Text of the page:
After powdering my joints on the descent, we met our crew again at St. Elmo. I was burning up despite the dreary rain and stripped off some clothes. It was getting late; the sun would be down before we arrived at the next aid station, so we grabbed our night gear. A quick shoe change later and we were on our way.

The next few miles of flat road flew by as daylight expired. We hit the water drop at Tin Cup, signaling the end of the road and the beginning of the ascent over the ridge to Hancock.

"Hey Yogi!"

Aaron’s cry startled me. Our energy was flagging; conversation was limited to occasional grumbling. Sometimes about the knee-deep mud, other times the endless ascent over the ridge. It was getting too quiet, and we needed to make more noise to encourage our bear friends to stay far away.

"Hey BooBoo!" I called back.

"Go away, bears! Nobody likes you!"

"Nothing to eat here!"

"Fuck off, bears!"

It always devolves into profanity.

The bears weren’t the only things we were cursing. As the snow melts in the mountains of Colorado, rivulets of ice-cold water form and wheedle down the mountain. Sometimes they mind their business and gently cross the trail. Other times they get lazy and just share the trail with you. I don’t mind the occasional creek crossing, but after several miles of running in what can only be described as an "ankle deep kinda ice river", I was pleading for dry feet.

Speaking of snow, during this leg of the course we encountered our first snowpack. What’s snowpack? It’s a big slab of melting, soggy, but still somehow slippery snow that sprawls across the trail like Jabba the Hut. Its too big to run up-mountain of, and if you slip and fall you’re going to end up "down mountain" pretty quickly. In my first encounter I tried to gingerly prancercise my way across and ended up with one pole jammed into the downhill side of the trail, the other end under my rib in a feeble attempt to slow my roll. A few feet of butt-waddling and I was back on dirt trail, but it was a close one. On my second attempt at snowpack I didn’t even try to stay on my feet; I unceremoniously plopped to my ass and slid until I was across.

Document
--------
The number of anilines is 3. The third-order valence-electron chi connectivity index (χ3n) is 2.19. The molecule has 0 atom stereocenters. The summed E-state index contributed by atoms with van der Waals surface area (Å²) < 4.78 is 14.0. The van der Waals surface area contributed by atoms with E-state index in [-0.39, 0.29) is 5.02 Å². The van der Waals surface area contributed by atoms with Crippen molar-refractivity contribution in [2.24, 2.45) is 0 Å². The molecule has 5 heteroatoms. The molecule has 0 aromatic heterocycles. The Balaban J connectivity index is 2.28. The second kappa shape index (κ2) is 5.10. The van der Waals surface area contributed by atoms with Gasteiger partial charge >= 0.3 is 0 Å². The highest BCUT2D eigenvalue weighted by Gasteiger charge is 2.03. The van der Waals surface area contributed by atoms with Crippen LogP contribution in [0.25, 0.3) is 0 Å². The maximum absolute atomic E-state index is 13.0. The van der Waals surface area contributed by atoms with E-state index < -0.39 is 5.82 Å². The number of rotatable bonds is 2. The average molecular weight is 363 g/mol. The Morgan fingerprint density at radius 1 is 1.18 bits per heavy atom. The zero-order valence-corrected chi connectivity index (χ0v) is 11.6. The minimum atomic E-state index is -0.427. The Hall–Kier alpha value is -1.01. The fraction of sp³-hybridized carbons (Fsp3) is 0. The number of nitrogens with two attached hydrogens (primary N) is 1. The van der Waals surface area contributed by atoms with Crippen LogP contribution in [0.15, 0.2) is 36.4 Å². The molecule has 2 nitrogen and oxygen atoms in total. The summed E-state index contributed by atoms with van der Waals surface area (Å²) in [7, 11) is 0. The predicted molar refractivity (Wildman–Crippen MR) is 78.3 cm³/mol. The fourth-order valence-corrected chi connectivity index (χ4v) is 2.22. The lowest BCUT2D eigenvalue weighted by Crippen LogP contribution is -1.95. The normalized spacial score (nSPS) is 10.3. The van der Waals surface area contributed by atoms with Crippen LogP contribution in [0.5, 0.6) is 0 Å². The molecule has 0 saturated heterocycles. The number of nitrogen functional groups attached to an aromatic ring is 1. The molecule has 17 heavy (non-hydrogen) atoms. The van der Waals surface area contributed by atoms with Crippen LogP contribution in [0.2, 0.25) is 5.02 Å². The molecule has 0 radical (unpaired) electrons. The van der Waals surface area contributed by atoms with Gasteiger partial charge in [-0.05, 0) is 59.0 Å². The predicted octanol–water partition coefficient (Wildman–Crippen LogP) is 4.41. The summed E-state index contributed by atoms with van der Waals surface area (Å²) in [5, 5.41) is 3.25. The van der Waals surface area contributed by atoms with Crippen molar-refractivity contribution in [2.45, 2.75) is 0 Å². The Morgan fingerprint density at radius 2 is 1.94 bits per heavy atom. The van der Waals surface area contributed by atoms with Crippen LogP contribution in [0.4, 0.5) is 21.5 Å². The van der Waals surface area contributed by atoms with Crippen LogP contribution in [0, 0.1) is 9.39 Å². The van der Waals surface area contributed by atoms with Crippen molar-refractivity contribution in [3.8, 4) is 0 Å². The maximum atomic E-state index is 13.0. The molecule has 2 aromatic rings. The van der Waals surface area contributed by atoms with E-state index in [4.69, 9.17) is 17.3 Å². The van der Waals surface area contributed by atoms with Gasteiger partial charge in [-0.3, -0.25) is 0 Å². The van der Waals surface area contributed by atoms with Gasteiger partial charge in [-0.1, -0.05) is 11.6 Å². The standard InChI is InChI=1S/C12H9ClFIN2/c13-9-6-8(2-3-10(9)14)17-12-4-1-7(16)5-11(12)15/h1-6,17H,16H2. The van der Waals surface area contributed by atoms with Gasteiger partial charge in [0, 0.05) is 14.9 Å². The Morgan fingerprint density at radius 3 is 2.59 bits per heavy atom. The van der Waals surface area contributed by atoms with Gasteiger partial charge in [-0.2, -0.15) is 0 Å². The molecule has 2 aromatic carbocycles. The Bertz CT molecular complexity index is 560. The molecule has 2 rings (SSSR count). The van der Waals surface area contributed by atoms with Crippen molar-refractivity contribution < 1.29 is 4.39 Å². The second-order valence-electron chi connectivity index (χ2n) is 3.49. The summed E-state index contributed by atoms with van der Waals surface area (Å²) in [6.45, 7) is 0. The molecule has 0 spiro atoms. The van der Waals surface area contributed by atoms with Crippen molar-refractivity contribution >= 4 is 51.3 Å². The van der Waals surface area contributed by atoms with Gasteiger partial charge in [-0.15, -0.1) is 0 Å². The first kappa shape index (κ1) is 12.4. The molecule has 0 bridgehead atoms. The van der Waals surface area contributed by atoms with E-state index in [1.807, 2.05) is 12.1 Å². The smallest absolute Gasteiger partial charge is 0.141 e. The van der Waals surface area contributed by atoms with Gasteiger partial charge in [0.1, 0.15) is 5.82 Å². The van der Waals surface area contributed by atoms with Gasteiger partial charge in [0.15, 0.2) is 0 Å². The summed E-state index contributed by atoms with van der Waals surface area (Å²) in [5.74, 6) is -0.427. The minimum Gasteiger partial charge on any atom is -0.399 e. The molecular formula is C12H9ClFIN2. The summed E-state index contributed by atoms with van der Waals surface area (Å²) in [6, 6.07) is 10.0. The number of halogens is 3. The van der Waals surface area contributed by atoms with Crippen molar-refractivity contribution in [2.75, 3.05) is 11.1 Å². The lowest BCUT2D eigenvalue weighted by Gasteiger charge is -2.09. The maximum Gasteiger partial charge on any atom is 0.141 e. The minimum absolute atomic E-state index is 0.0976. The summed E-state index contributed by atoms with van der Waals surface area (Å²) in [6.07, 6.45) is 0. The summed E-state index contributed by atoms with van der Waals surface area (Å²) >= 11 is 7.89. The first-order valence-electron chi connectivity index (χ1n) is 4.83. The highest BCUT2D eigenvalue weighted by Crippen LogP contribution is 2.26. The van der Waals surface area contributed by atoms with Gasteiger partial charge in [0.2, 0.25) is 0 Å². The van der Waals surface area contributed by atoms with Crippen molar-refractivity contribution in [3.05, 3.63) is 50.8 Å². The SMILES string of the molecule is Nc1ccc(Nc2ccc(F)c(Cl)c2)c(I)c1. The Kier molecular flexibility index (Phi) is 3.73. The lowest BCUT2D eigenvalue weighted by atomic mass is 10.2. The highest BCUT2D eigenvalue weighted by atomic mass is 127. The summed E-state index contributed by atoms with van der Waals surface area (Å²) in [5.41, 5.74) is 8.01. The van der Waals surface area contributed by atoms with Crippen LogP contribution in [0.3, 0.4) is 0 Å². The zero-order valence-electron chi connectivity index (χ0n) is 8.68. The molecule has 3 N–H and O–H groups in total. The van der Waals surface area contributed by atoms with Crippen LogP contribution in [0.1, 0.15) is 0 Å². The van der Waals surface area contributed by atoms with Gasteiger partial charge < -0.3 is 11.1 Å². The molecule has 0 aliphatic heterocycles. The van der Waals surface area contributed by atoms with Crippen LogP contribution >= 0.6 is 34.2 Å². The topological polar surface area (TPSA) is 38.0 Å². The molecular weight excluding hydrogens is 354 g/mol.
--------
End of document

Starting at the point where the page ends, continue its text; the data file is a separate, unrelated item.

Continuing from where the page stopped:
After several wet, steep, and muddy miles we arrived at Hancock, bear free. Mile 48.8. Halfway. Sort of.

We had expected our crew at Hancock, and were surprised to see that they hadn’t made it. We took a long break here to try and give them time to catch up. Wes, our pacer had planned to step in to get us through a couple of tough climbs. I needed some warmer clothes. Luckily both Aaron and I had packed a drop bag for Hancock in case our crew couldn’t make it. I switched into a long-sleeve wool shirt and stretched a buff over my head. On the verge of shivering, we dragged ourselves out of the comfortable camp chairs and dawdled to the exit. One last look around; our crew hadn’t arrived. It was just Aaron and I until Monarch Pass, mile 66.6.

The trail to Middle Fork, between Hancock and Monarch, was eerily similar to the trail from Tin Cup to Hancock. Oftentimes I found myself asking if we were walking back on the same trail.

Memory is tricky. I don’t remember much in here. I’m sure this portion of trail was difficult, fun, muddy, bear-free, but in retrospect what came after Middle Fork overshadowed it. I find it hard to recall anything that happened between Hancock and Middle Fork. I’m certain I found plenty of opportunities to worry about my pace, yell at bears, and curse the altitude.